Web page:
At the end of 2015, South American political and economic prospects were promising. Just 18 months later and the situation has been upended, leaving a region whose future is not nearly as bright as it once appeared to be.
SANTIAGO, Chile—Imagine an Obama administration official looking out at the world from the vantage point of December 2015. The Middle East is engulfed in bloody conflict and crackdowns on domestic dissent. Africa is muddling through a humbling correction to the “success story” narrative that had been used to portray the continent’s preceding decade of dynamic growth and democratic progress. Asia is an uneasy landscape of shifting power balances and wary hedging in the shadow of a newly aggressive China. And Europe is struggling to address a refugee and migrant crisis that is awakening a populist backlash to elite consensus.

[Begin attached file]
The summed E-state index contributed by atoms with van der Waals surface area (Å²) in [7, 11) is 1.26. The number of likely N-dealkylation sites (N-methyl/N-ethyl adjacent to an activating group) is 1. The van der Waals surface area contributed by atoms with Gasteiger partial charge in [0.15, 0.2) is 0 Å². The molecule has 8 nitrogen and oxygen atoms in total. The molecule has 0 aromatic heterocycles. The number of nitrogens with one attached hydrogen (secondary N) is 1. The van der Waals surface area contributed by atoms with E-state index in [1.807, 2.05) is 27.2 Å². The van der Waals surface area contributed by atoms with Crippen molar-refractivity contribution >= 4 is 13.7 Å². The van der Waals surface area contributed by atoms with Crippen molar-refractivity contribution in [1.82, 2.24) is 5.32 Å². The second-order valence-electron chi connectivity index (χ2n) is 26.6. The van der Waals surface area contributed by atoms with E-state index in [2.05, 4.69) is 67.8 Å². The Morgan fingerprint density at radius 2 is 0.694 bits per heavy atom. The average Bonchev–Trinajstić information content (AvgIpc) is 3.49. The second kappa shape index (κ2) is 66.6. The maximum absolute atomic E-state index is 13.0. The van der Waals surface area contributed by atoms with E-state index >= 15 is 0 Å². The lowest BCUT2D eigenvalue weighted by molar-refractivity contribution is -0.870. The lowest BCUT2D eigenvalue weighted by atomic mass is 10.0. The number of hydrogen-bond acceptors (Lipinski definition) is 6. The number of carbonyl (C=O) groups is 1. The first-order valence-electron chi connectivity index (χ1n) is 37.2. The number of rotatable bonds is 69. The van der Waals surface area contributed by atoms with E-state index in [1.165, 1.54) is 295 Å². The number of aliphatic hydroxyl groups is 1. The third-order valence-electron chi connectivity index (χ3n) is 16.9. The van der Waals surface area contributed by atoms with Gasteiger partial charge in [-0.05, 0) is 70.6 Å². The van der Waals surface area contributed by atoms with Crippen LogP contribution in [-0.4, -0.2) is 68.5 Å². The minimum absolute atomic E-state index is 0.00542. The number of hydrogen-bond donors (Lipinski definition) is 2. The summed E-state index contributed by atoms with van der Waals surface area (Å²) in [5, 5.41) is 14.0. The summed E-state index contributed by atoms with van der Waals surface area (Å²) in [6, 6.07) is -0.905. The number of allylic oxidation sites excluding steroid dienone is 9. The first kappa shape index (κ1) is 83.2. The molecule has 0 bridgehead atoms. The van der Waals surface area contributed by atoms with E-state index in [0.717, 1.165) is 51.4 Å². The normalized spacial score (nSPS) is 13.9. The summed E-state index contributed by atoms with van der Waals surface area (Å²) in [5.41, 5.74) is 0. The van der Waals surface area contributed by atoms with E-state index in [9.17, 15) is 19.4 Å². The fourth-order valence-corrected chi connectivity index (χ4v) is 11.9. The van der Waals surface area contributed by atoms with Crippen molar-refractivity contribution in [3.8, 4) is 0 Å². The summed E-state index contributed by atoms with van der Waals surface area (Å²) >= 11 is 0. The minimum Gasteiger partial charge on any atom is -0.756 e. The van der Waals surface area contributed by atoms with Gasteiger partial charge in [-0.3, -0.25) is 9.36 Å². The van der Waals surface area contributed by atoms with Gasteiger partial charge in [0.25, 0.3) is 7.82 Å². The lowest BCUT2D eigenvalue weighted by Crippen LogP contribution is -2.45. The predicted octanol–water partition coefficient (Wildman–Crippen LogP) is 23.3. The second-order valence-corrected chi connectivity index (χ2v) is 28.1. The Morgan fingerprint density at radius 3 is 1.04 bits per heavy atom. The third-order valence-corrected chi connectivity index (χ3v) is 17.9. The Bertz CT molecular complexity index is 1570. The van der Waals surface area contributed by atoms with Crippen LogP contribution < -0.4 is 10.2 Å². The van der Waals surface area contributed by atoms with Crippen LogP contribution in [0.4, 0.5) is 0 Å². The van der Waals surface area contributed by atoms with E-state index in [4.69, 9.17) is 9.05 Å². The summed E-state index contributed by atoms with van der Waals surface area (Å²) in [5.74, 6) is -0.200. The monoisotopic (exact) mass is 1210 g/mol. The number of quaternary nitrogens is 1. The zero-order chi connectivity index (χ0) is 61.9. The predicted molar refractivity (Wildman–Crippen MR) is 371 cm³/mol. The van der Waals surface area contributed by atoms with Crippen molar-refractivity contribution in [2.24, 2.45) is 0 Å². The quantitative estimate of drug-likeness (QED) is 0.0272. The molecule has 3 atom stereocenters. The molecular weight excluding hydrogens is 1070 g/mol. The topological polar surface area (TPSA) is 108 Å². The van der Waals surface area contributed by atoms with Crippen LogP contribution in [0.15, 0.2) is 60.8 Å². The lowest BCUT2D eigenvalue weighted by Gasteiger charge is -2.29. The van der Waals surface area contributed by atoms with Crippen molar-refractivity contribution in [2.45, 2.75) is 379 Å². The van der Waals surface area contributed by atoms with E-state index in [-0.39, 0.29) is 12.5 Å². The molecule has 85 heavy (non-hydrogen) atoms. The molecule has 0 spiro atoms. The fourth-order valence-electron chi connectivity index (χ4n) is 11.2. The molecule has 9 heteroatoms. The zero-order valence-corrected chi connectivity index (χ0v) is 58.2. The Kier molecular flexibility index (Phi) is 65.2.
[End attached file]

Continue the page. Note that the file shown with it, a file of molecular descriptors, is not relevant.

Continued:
At the time, if there was one part of the world that the administration could have felt reasonably certain it would pass off to its successor in better shape than when Barack Obama took office in 2008, it was Latin America, and in particular South America.